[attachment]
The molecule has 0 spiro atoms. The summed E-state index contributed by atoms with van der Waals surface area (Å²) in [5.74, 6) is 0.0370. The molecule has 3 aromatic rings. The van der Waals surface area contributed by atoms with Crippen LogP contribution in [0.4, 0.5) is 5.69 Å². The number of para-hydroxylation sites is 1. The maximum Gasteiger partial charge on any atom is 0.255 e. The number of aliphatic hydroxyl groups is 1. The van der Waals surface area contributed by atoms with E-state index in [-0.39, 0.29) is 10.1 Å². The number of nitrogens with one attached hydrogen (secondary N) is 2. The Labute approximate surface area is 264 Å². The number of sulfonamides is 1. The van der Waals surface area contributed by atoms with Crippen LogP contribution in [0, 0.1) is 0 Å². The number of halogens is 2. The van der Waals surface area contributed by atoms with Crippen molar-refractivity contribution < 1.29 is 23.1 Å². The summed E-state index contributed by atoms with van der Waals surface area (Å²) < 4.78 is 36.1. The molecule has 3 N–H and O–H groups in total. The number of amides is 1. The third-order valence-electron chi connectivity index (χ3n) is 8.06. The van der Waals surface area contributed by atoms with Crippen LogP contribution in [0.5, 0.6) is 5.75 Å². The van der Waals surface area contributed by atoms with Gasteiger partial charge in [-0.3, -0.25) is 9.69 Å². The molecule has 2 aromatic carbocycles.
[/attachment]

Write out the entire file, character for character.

The molecule has 0 spiro atoms. The summed E-state index contributed by atoms with van der Waals surface area (Å²) in [5.74, 6) is 0.0370. The molecule has 3 aromatic rings. The van der Waals surface area contributed by atoms with Crippen LogP contribution in [0.4, 0.5) is 5.69 Å². The number of para-hydroxylation sites is 1. The maximum Gasteiger partial charge on any atom is 0.255 e. The number of aliphatic hydroxyl groups is 1. The van der Waals surface area contributed by atoms with E-state index in [-0.39, 0.29) is 10.1 Å². The number of nitrogens with one attached hydrogen (secondary N) is 2. The Labute approximate surface area is 264 Å². The number of sulfonamides is 1. The van der Waals surface area contributed by atoms with Crippen LogP contribution in [0, 0.1) is 0 Å². The number of halogens is 2. The van der Waals surface area contributed by atoms with Crippen molar-refractivity contribution < 1.29 is 23.1 Å². The summed E-state index contributed by atoms with van der Waals surface area (Å²) < 4.78 is 36.1. The molecule has 3 N–H and O–H groups in total. The number of amides is 1. The third-order valence-electron chi connectivity index (χ3n) is 8.06. The van der Waals surface area contributed by atoms with Crippen LogP contribution in [0.5, 0.6) is 5.75 Å². The van der Waals surface area contributed by atoms with Gasteiger partial charge in [-0.3, -0.25) is 9.69 Å². The molecule has 2 aromatic carbocycles.